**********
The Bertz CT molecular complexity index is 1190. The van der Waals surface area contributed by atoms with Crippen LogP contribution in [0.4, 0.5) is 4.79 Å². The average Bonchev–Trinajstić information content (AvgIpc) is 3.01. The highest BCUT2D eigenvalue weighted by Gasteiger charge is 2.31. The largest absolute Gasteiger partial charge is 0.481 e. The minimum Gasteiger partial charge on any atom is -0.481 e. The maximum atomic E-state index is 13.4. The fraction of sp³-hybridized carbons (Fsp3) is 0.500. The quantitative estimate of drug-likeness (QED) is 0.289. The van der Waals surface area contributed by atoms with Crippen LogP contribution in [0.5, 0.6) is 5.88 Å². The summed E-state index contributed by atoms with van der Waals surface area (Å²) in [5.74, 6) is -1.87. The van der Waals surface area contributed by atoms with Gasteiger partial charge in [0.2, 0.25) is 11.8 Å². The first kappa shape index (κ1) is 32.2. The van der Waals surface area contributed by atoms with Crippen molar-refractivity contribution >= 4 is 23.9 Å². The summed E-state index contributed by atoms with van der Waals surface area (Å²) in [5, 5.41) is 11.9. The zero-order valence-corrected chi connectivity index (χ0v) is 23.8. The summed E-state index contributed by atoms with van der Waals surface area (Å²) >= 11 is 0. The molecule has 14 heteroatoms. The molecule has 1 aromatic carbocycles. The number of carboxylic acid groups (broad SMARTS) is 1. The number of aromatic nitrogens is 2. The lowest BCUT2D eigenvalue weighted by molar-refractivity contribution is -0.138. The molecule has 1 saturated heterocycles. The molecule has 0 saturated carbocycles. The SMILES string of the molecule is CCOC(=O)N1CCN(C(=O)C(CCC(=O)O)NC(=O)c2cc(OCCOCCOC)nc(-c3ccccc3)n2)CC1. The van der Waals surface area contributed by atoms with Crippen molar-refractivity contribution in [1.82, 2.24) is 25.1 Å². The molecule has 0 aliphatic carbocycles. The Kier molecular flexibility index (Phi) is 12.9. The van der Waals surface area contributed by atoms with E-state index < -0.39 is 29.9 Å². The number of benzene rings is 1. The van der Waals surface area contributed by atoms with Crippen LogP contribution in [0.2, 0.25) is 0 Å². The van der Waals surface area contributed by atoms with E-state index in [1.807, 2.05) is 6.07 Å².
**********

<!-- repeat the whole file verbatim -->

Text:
The Bertz CT molecular complexity index is 1190. The van der Waals surface area contributed by atoms with Crippen LogP contribution in [0.4, 0.5) is 4.79 Å². The average Bonchev–Trinajstić information content (AvgIpc) is 3.01. The highest BCUT2D eigenvalue weighted by Gasteiger charge is 2.31. The largest absolute Gasteiger partial charge is 0.481 e. The minimum Gasteiger partial charge on any atom is -0.481 e. The maximum atomic E-state index is 13.4. The fraction of sp³-hybridized carbons (Fsp3) is 0.500. The quantitative estimate of drug-likeness (QED) is 0.289. The van der Waals surface area contributed by atoms with Crippen LogP contribution in [0.5, 0.6) is 5.88 Å². The summed E-state index contributed by atoms with van der Waals surface area (Å²) in [5.74, 6) is -1.87. The van der Waals surface area contributed by atoms with Gasteiger partial charge in [0.2, 0.25) is 11.8 Å². The first kappa shape index (κ1) is 32.2. The van der Waals surface area contributed by atoms with Crippen molar-refractivity contribution >= 4 is 23.9 Å². The summed E-state index contributed by atoms with van der Waals surface area (Å²) in [5, 5.41) is 11.9. The zero-order valence-corrected chi connectivity index (χ0v) is 23.8. The summed E-state index contributed by atoms with van der Waals surface area (Å²) >= 11 is 0. The molecule has 14 heteroatoms. The molecule has 1 aromatic carbocycles. The number of carboxylic acid groups (broad SMARTS) is 1. The number of aromatic nitrogens is 2. The lowest BCUT2D eigenvalue weighted by molar-refractivity contribution is -0.138. The molecule has 1 saturated heterocycles. The molecule has 0 saturated carbocycles. The SMILES string of the molecule is CCOC(=O)N1CCN(C(=O)C(CCC(=O)O)NC(=O)c2cc(OCCOCCOC)nc(-c3ccccc3)n2)CC1. The van der Waals surface area contributed by atoms with Crippen molar-refractivity contribution in [1.82, 2.24) is 25.1 Å². The molecule has 0 aliphatic carbocycles. The Kier molecular flexibility index (Phi) is 12.9. The van der Waals surface area contributed by atoms with E-state index < -0.39 is 29.9 Å². The number of benzene rings is 1. The van der Waals surface area contributed by atoms with Crippen LogP contribution in [0.2, 0.25) is 0 Å². The van der Waals surface area contributed by atoms with E-state index in [1.807, 2.05) is 6.07 Å².